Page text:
Benget Besalicto Tnb., The Jakarta Post, Jakarta | Sat, 03/07/2009 2:19 PM
Lack of certification has been blamed as the main factor behind the lack of competitiveness of Indonesia's agricultural products, both domestically and internationally, an agribusiness consultant said Friday.
Ernest E. Bethe III, program manager of agribusiness for the International Finance Corporation's (IFC) Indonesia Advisory Services, said the lack of certification stemmed from the absence of awareness on the need for certification for the international market.
He also blamed the fact that certification agencies in the country were not fully developed yet.
He pointed out that 20 years ago, Indonesian agricultural products could still manage to compete in global markets.
During that period, he went on, the Singaporean market was flooded with Indonesian agricultural produce. But now, even in the domestic market, local produce cannot compete with imported foods.
There have been several cases where Indonesian food products, especially fresh produce, have been rejected in overseas markets due to problems related to pesticide content or other harmful chemical substances.
Some standardization and certification agencies have set up operations in the country, but are running at less than peak effectiveness, Bethe said.
"I think it is mainly related to the lack of certification and the problem of inefficiency in the supply chain," he said.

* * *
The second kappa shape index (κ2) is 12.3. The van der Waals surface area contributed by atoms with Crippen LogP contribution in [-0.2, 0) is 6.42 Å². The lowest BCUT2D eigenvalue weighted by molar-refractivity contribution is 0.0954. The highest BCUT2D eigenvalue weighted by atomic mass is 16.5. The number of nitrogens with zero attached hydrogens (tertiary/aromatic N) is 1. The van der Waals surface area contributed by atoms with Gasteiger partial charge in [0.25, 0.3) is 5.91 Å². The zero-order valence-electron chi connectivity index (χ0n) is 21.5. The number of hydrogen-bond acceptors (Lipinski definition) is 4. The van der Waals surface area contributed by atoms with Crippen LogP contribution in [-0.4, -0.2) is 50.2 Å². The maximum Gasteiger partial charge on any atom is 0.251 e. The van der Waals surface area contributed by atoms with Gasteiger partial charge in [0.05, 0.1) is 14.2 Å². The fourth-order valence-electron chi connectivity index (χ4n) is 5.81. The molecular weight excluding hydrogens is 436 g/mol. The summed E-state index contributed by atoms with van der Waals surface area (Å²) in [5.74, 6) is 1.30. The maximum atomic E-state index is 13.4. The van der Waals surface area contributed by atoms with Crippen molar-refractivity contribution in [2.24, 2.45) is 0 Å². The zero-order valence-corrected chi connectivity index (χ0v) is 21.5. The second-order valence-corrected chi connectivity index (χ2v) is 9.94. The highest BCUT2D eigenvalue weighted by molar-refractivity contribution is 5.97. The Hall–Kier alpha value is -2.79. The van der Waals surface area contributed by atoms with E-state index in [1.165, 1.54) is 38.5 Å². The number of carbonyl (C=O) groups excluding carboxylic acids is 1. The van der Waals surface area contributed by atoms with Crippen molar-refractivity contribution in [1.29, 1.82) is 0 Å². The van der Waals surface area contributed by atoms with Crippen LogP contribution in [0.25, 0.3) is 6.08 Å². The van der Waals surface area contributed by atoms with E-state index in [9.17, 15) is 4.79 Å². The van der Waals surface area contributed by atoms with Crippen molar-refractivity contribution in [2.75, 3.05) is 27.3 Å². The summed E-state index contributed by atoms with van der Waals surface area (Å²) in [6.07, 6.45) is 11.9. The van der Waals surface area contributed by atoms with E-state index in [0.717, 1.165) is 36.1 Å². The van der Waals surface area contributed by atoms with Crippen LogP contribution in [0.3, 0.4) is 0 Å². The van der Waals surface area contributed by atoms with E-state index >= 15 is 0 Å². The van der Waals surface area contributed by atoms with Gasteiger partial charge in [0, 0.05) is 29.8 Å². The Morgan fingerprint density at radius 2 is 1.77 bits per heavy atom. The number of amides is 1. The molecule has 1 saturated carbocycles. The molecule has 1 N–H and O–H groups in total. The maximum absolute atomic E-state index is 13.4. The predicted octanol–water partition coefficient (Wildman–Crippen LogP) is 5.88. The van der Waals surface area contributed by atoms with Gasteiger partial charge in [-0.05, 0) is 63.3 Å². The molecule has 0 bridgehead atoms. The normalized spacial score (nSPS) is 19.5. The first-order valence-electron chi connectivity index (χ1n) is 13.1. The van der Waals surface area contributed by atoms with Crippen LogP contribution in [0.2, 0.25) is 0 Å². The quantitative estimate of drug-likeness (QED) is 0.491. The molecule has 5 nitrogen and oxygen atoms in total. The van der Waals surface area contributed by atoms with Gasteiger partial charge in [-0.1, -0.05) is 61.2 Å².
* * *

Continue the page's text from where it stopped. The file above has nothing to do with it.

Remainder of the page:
He added that poor infrastructure in supporting the supply chain had fueled the need to import agricultural produce, because under such conditions, imported foods became much cheaper.
"We've also witnessed that it is very costly to acquire certification for food products here," he told a media briefing for an upcoming conference on the sustainable agricultural supply chain.
"This is because producers have to ask foreign certification agencies to ensure their produce is acceptable for the international market."
The conference will run from March 12-13, and will be organized by the IFC, an institution that operates under the World Bank to promote growth and reduce poverty in developing countries like Indonesia, in partnership with the private sector.
Bethe said the IFC conference would feature a number of experts in supply chain management, who would share best practices with executives from emerging Asian companies.
There will also be technical workshops on supply chain management, which will be combined with interactive strategy sessions and networking opportunities.
"Participants will receive advisory services and information on consumer market trends," Bethe said.
"All will be tailored to the new realities in the face of the worldwide economic crisis, rising food prices and increasingly stringent import specifications and standards."
Brigit S. Helmes, the head of advisory services at IFC Indonesia, added the conference was part of the institution's program to target about 900,000 farmers for training in the supply chain management as a way to increase their income over the next five years.
She said that the IFC, in cooperation with the Smallholder Agribusiness Development Initiative (SADI), would commit a total fund of US$38 million this year to train farmers.
But she pointed out this would be done in cooperation with companies involved in the supply chains of certain agricultural products, and not do it directly with farmers.
SADI program director Jacqueline Pomeroy said SADI, which is fully funded by the Australian government, had so far focused its training programs in four provinces in the eastern part of Indonesia: South and North Sulawesi, and East and West Nusa Tenggara.
It has provided about Rp 1.1 billion for each of 24 subdistricts in the provinces, or a total fund of about Rp 24 billion, to train farmers.